Snow Falls on Northeast on First Day of Spring

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The first day of spring skipped the sunshine and brought snow to parts of the East Coast Friday, dusting a region from Washington, D.C. to New England as the latest storm in a winter that seemed to have no end swept through.

Two people died in a car crash as snow fell in New Jersey Friday afternoon, NBC Philadelphia reported. Nearly 600 flights were cancelled at airports from Newark to Maryland.

Three inches fell in parts of New York City, with 1.5 inches was covering parts of Central Park by 7 p.m., the National Weather Service said. More than 5 inches fell in parts of southwestern Connecticut, more than 3 inches fell in Union City, New Jersey, and 4 inches fell in Stony Brook, on the north coast of Long Island in New York.

Snow in western Maryland contributed to car crashes that sent several people to the hospital and shut down part of Interstate 68, NBC Washington reported.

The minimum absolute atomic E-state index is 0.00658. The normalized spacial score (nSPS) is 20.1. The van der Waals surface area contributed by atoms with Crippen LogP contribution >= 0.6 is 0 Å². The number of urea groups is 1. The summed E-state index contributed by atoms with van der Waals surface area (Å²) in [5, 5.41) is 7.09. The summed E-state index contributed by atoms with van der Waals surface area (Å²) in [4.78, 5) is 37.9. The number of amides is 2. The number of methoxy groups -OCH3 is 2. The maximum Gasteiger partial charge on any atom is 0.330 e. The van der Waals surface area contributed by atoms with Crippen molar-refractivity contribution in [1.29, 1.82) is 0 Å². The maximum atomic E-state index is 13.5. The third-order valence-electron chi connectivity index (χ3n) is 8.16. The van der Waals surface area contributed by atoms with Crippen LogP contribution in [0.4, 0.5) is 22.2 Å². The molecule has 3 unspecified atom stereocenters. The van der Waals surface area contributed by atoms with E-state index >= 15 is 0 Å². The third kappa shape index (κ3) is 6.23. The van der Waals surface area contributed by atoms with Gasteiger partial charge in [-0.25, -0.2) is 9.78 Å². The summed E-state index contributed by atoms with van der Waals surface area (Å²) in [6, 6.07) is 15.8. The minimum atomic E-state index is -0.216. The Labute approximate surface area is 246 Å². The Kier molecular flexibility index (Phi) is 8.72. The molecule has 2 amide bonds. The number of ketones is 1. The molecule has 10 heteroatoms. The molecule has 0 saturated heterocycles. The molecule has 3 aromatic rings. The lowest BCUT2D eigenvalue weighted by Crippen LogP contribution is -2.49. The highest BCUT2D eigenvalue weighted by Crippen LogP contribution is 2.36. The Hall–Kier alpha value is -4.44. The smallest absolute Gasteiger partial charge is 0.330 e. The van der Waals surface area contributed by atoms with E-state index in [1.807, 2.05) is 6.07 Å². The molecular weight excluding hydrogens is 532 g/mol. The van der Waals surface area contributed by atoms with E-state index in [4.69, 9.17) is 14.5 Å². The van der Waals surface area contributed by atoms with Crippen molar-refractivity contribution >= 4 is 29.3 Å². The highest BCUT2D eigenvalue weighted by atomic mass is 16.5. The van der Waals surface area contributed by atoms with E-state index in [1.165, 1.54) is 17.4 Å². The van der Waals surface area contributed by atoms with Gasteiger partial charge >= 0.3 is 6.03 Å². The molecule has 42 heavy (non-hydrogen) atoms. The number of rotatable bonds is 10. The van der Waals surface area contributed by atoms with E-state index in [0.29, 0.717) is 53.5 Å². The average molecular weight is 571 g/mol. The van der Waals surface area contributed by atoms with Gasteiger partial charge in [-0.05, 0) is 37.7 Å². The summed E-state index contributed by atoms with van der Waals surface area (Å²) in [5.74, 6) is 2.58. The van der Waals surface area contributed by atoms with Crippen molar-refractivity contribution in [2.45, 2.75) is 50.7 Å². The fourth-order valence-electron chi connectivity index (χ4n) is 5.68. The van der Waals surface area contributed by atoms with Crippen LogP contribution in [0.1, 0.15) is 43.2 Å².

Boston could see less than an inch of snow on Friday and Saturday, Jon Rowe, senior meteorologist at The Weather Channel, said. Snow is not unheard of on the first day of Spring, but "it's pretty tough to get a really big, cold snowfall at this time of year," he said.

Weather advisories were posted across eight states ahead of the official start of spring at 6:45 p.m. ET. New York City and Philadelphia last saw measurable snowfall totals on the first day of spring in 1965, according to The Weather Channel.

Chilly temperatures between 5 and 15 degrees below average are expected to accompany the snow, according The Weather Channel.

Residents of Massachusetts, which has been battered by record-setting snowfall this winter, were keeping their chins up. "I'm sick of it," Donna Bohan, 52, a lifelong South Boston resident, told The Associated Press. "I want to not have to wear my boots, and I want to be able to take a nice walk. But we can handle a bit more. We're New Englanders. We're tough."

The wintry weather was expected to move north to the Canadian Maritimes by the early hours of Saturday where it could intensify and cause potential blizzards, forecasters at The Weather Channel said.

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— Alexander Smith and Phil Helsel

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